Tuesday, 28 July 2009

Barrack Obama in Ghana

When it was announced that Barrack Obama was going to be in here in Ghana for an overnight visit the first reaction from journalists was to confirm the news from the US State Department website. Alas! the confirmation was given by the US president’s itinery that showed clearly that from the G8 meeting in Europe, he would make the journey to Ghana.

So the preparations began, as usual the effort to make things look better than they actually are for the visitor’s sake, at least for 2 days, 10th and 11th July 2009.

The US embassy staff were not particularly amused as this kind of visit means a lot of work for them, they had not completely rested from the 3 day long visit of President Bush jr, just 7 months earlier. That was closely followed by an election that they had to monitor until that last ballot was counted, so they were tired, very tired and now Obama was coming in, the gigantic plane had to find landing space and on top of that the famous President and his gorgeous wife wanted a visit to the slave castle, at least a two hour drive from the capital. The embassy staff had to worry about the “monster” (his car) traveling for two hours, passing through 17 Ghanaian villages, 4 major towns, and 2 major roundabouts, all the time along the ocean.

When the advance team arrived, they decided that the torture of preparation maybe too much to bear and so the helicopter might be useful, that way, the president gets to the slave castle in 15 minutes instead of 2 hours, and can stay for as long as he likes.

After the advance team departed to the US, the information about where and what the president would be doing was still very scanty, no one knew, several calls to the embassy received the same answer, “we don’t know yet, can you call in a couple of days please”.

The local information ministry did not know either until a week before the arrival when the schedule gradually began to form like a baby in the mothers’ womb.

Then the tussle over where to make that policy statement began. Ghanaians were feeling the nostalgia of the Clinton visit in 1998, he had spoken to 10,000 enthusiastic hosts at Independence Square in the company of his wife Hilary, and president JJ Rawlings the former “strongman” president of Ghana. That event was a performance to behold and many Ghanaians relished a repetition of such pomp, pageantry and ecstasy with a dose of Obamamania and the grace of Michelle to complete the menu. Well, it appeared the Americans were not similarly enthused nor so inclined, they wanted the address to be delivered before the legislative assembly, the body of lawmakers where the Harvard graduate come super-star President could intellectualize about stuff, audacity, dreams… and anything else.

As the discussion came down to the wire, compromise was the winner, yes the address would happen, yes it would happen before parliament, no it would not happened at the Independence Square but it would also not happen in parliament!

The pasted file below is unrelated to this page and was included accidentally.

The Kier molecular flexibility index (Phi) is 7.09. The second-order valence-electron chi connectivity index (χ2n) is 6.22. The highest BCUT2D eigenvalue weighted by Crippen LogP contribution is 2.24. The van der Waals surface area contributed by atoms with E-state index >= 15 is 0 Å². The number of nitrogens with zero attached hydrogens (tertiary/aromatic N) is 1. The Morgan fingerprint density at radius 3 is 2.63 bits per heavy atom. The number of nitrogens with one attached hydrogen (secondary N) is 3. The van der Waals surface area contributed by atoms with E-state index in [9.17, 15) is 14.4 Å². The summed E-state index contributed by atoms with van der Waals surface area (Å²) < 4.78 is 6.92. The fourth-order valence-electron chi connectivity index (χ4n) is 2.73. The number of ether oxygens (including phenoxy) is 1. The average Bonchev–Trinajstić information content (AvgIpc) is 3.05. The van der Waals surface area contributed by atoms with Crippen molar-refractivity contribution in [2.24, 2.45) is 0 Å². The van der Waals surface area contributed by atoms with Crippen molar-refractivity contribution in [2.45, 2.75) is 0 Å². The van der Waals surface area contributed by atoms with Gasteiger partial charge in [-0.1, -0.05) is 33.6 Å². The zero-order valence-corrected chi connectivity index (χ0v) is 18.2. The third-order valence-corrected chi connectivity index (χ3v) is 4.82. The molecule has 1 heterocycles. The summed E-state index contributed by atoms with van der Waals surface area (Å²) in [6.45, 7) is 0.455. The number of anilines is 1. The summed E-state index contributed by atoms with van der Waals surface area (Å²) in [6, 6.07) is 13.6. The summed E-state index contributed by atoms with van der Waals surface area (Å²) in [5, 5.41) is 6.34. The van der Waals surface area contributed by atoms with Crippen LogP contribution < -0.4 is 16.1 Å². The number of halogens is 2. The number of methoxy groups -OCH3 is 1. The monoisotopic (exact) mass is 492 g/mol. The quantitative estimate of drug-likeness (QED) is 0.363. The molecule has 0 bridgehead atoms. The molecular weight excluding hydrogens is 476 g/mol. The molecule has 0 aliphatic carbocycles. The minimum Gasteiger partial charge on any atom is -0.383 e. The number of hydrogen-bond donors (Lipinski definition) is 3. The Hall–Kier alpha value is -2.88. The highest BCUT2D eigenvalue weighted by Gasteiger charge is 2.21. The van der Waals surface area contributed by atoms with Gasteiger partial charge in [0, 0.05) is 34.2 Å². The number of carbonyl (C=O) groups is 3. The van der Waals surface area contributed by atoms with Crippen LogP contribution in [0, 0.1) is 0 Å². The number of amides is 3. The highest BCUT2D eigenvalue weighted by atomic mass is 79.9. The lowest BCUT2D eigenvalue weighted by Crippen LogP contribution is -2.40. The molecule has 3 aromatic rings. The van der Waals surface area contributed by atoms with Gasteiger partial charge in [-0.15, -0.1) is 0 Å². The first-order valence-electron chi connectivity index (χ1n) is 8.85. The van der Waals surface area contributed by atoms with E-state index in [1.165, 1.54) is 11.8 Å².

What then was the compromise, the address happened at the international conference centre, built in 1991 for the hosting of the summit of the non-aligned movement in Accra? It is a very modern building standing directly opposite the parliament house in Accra.

I got in late that morning but was treated very nicely by security, of course, I could not drive within 300 meters of the venue, security was all over, in this event you had the US president, the Ghanaian president, his vice president, 2 former presidents, one former vice president, (of course the political musical chairs would have it that the other former vice president was now president ) 230 members of parliament,78 ministers of state and representatives from important organization such as africapractice.

And, the speech was intellectual indeed, he called for strong institutions instead of strong men, the parliament cheered, then he called for new structures for aid delivery and the cheers continued, he said Africans owe their destiny to themselves, not many cheered, then he talked about Zimbabwe and nobody cheered.

He praised Ghana for sound constitutional practice and said the minority must be allowed to take as much credit as the majority and the now opposition NPP shouted hear hear, (after the Westminster tradition of cheering the PM whether he is making sense or not). He said minority voices must be heard in a democracy.

Earlier, he had had breakfast with the president and some invited guest at the castle. The invite list for both events was about the same.

One significant bystander’s observation about this visit is that the photographs never ceased to be taken and this time the photographs were the state officials themselves. That was discussed on radio, time and again. People felt that it was embarrassing; some people felt that it was ok to photograph the famous President even when he was standing in front of the photographer and waiting for the welcoming or goodbye handshake.

Any way, the visitor then left to Cape Coast where he spent a bit of time going through the slave castle and through the door of no return (after going through slaves were shipped off to the new world)

After the Cape Coast trip the president prepared and departed the shores of Ghana.

So, he came, he spoke well, he stayed at the Holiday Inn, he saw the hospital at Labadie and he went to Cape Coast castle.

That was a big stuff, now Ghana is on the map once again, what we do with it, is our challenge, let’s start the conversation.

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